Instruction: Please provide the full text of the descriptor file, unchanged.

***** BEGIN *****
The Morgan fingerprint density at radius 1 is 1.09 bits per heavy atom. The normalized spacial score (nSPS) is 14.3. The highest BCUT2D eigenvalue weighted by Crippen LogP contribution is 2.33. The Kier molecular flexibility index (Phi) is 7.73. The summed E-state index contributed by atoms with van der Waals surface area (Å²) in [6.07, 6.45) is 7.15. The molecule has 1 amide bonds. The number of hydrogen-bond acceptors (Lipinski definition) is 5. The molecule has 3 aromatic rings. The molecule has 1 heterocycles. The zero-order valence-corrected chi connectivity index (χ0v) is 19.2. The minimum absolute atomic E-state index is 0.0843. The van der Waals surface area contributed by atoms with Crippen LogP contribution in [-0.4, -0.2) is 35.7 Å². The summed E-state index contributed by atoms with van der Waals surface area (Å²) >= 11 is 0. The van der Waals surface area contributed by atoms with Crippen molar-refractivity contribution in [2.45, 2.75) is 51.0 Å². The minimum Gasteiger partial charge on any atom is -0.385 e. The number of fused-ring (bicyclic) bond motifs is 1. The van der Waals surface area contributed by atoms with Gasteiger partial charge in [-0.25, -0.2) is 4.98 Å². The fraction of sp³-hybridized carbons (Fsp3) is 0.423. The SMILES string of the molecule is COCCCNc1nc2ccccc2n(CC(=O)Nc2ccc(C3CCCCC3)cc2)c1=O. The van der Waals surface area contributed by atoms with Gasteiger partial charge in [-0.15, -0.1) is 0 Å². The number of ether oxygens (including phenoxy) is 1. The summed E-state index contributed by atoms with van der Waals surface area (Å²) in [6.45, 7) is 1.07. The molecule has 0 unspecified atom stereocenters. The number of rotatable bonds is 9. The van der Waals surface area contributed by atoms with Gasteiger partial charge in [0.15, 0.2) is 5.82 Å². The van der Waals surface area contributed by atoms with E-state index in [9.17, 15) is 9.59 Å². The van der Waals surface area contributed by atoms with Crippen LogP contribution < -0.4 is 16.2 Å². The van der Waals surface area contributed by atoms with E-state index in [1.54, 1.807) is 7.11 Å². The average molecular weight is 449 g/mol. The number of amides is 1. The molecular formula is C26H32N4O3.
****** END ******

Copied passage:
The Morgan fingerprint density at radius 1 is 1.09 bits per heavy atom. The normalized spacial score (nSPS) is 14.3. The highest BCUT2D eigenvalue weighted by Crippen LogP contribution is 2.33. The Kier molecular flexibility index (Phi) is 7.73. The summed E-state index contributed by atoms with van der Waals surface area (Å²) in [6.07, 6.45) is 7.15. The molecule has 1 amide bonds. The number of hydrogen-bond acceptors (Lipinski definition) is 5. The molecule has 3 aromatic rings. The molecule has 1 heterocycles. The zero-order valence-corrected chi connectivity index (χ0v) is 19.2. The minimum absolute atomic E-state index is 0.0843. The van der Waals surface area contributed by atoms with Crippen LogP contribution in [-0.4, -0.2) is 35.7 Å². The summed E-state index contributed by atoms with van der Waals surface area (Å²) >= 11 is 0. The van der Waals surface area contributed by atoms with Crippen molar-refractivity contribution in [2.45, 2.75) is 51.0 Å². The minimum Gasteiger partial charge on any atom is -0.385 e. The number of fused-ring (bicyclic) bond motifs is 1. The van der Waals surface area contributed by atoms with Gasteiger partial charge in [-0.25, -0.2) is 4.98 Å². The fraction of sp³-hybridized carbons (Fsp3) is 0.423. The SMILES string of the molecule is COCCCNc1nc2ccccc2n(CC(=O)Nc2ccc(C3CCCCC3)cc2)c1=O. The van der Waals surface area contributed by atoms with Gasteiger partial charge in [-0.15, -0.1) is 0 Å². The number of ether oxygens (including phenoxy) is 1. The summed E-state index contributed by atoms with van der Waals surface area (Å²) in [6.45, 7) is 1.07. The molecule has 0 unspecified atom stereocenters. The number of rotatable bonds is 9. The van der Waals surface area contributed by atoms with Gasteiger partial charge in [0.15, 0.2) is 5.82 Å². The van der Waals surface area contributed by atoms with E-state index in [9.17, 15) is 9.59 Å². The van der Waals surface area contributed by atoms with Crippen LogP contribution < -0.4 is 16.2 Å². The van der Waals surface area contributed by atoms with E-state index in [1.54, 1.807) is 7.11 Å². The average molecular weight is 449 g/mol. The number of amides is 1. The molecular formula is C26H32N4O3.